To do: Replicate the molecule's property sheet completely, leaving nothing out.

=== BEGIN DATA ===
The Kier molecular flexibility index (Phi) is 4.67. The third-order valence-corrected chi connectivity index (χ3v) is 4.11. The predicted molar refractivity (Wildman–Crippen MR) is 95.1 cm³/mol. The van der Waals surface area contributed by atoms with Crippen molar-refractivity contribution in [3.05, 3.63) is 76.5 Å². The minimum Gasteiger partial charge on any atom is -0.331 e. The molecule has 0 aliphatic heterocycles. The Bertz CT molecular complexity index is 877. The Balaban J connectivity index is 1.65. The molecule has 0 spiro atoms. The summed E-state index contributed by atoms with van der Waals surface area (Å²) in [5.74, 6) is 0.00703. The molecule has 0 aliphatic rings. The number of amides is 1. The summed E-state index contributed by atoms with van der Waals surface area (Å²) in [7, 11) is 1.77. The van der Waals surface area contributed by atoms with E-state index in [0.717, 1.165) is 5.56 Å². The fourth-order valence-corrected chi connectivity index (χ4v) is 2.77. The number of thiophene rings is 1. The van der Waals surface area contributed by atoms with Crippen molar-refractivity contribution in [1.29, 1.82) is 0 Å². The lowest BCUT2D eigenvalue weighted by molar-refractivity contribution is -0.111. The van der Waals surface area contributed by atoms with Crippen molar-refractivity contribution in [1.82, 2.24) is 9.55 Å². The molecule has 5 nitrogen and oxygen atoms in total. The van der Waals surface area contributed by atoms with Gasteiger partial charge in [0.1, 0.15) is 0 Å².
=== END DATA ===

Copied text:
The Kier molecular flexibility index (Phi) is 4.67. The third-order valence-corrected chi connectivity index (χ3v) is 4.11. The predicted molar refractivity (Wildman–Crippen MR) is 95.1 cm³/mol. The van der Waals surface area contributed by atoms with Crippen molar-refractivity contribution in [3.05, 3.63) is 76.5 Å². The minimum Gasteiger partial charge on any atom is -0.331 e. The molecule has 0 aliphatic heterocycles. The Bertz CT molecular complexity index is 877. The Balaban J connectivity index is 1.65. The molecule has 0 spiro atoms. The summed E-state index contributed by atoms with van der Waals surface area (Å²) in [5.74, 6) is 0.00703. The molecule has 0 aliphatic rings. The number of amides is 1. The summed E-state index contributed by atoms with van der Waals surface area (Å²) in [7, 11) is 1.77. The van der Waals surface area contributed by atoms with E-state index in [0.717, 1.165) is 5.56 Å². The fourth-order valence-corrected chi connectivity index (χ4v) is 2.77. The number of thiophene rings is 1. The van der Waals surface area contributed by atoms with Crippen molar-refractivity contribution in [1.29, 1.82) is 0 Å². The lowest BCUT2D eigenvalue weighted by molar-refractivity contribution is -0.111. The van der Waals surface area contributed by atoms with Crippen molar-refractivity contribution in [1.82, 2.24) is 9.55 Å². The molecule has 5 nitrogen and oxygen atoms in total. The van der Waals surface area contributed by atoms with Gasteiger partial charge in [0.1, 0.15) is 0 Å².